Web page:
If I could find some reference pages that proves having: lets say 100 users logged onto a network with a 1.4meg bandwidth to the main pipeline, and all of those users have 11 network drives mapped that they are not using, then it will bog the network down.

    thanks

    ------------------
    Tell me; Future-Boy, whos president of the United States in 1985?

  6. #6
    Registered User Gabriel's Avatar
    Join Date
    Aug 2000
    Location
    Tel Aviv Israel
    Posts
    2,161

    Cool

    No need to excuse, Friend!
    We are all Helping each other

    I understand that you want to prove your Boses whay having this kind of network structure and usage Bottelneck your network.
    In order to smash prove your claim Install Sniffer (NAI) and Show them the MATRIX of your network (after installing the program you will see the power on this).
    P.s. Implement WINS and subneting this will greatly Improve your Network Benchmark.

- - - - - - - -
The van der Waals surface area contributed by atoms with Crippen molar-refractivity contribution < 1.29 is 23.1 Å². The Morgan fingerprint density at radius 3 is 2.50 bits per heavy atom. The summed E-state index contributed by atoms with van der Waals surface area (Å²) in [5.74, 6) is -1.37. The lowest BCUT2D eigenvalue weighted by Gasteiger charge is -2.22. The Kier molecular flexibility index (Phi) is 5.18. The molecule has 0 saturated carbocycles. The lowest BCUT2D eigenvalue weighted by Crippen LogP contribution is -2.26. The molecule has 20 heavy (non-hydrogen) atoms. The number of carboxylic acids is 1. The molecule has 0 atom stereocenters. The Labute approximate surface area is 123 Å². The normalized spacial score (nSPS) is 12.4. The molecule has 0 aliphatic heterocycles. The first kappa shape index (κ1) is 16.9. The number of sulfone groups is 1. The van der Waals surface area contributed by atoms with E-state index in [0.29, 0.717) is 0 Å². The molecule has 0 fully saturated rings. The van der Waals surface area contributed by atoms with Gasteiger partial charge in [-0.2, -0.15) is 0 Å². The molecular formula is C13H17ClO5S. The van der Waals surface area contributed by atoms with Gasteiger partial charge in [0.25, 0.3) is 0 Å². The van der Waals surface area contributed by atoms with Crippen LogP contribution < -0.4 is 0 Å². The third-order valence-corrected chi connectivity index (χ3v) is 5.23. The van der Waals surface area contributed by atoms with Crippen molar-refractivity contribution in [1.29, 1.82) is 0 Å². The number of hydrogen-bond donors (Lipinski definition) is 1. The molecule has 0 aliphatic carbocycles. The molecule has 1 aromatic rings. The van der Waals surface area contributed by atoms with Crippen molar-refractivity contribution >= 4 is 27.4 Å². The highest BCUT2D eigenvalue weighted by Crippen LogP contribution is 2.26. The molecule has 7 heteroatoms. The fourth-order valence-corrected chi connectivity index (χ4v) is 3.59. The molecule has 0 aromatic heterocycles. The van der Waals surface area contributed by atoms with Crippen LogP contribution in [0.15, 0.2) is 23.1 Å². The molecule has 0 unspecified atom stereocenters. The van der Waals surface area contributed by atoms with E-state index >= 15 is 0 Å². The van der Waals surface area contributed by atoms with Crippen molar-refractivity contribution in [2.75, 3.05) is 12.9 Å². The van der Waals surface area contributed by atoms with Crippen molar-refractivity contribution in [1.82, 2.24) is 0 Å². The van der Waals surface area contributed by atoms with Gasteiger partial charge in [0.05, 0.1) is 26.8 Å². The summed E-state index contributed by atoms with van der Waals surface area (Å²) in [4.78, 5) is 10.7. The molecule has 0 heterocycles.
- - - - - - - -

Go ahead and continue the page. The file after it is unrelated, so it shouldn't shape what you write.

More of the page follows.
If you want further more advice send me a priv message

    all best for you
    Gabriel

    ------------------
    *************************
    It Works Better if you Plug it in, It Works far better if you Turn it ON!
    Real stupidity beats Artifical Intelligence
    Avatar courtesy of A D E P T

  7. #7
    Registered User
    Join Date
    Jul 2000
    Location
    Huntington Beach, CA, USA
    Posts
    1,515

    Post

    Also change your network properties to quick logon and establish a more efficient logon script - defined on a group or user basis - this will make your network more efficient all together as well as each drive mapping that you use takes resources on the users machine as well.

    ------------------
    Death is lighter than a feather - duty heavier than a mountian.
    Death is lighter than a feather - duty heavier than a mountian.

    The answer to your question is: 00110100 00110010

Bookmarks

Posting Permissions

  • You may not post new threads
  • You may not post replies
  • You may not post attachments
  • You may not edit your posts
  •